An observational study of 599 survivors of COVID-19 was conducted at the Papa Giovanni Hospital in Bergamo, Italy three months after hospital admission. The patients were evaluated for thyroglobulin antibodies, autoimmunity thyroperoxidase antibodies, and thyroid function. If antibody concentration was identified, the team performed a thyroid ultrasound.
The new autoimmunity stats were then analyzed against 498 diseases identified as non-thyroid that were submitted to the team. Out of this group (cohort), 330 patients with COVID-19 were compared against 330 patients matched for sex and age.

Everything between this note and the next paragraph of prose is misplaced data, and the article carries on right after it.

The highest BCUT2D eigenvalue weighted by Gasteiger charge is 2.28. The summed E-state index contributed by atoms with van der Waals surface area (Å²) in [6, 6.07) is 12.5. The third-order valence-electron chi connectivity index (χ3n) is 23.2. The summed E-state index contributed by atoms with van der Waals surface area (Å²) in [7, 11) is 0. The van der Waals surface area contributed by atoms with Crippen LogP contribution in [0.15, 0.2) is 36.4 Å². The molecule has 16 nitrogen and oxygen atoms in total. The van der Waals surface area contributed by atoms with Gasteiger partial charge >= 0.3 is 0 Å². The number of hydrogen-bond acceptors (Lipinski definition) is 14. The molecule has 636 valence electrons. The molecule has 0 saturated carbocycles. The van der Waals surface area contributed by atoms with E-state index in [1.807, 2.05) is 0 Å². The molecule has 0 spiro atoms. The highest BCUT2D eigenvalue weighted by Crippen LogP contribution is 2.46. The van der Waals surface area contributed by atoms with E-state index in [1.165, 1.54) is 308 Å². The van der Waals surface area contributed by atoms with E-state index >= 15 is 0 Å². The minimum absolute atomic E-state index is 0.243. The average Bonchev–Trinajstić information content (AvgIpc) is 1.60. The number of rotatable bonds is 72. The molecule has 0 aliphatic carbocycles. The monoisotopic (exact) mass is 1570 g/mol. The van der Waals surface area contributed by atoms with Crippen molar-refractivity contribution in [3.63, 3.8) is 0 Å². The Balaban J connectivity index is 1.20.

The team eliminated ICU admission, hospitalization, respiratory support, and treatment for COVID-19 as not being related to thyroid autoimmunity.
Conversely, the prevalence of autoimmunity thyroperoxidase antibodies was greater (15.7%) in survivors of COVID-19 than in the control group which was 7.7%.
Thyroiditis, inflammation of the thyroid gland, was found in 94% of patients who carried positive antibodies.
A thyroid-stimulating hormone, TSH, was found to be in the normal range in 95% of patients presenting with positive antibodies.
SARS-CoV-2 has been found to play a role in advancing thyroid autoimmunity. The prevalence of thyroid disease in COVID-19 survivors was double the number of patients in the control group.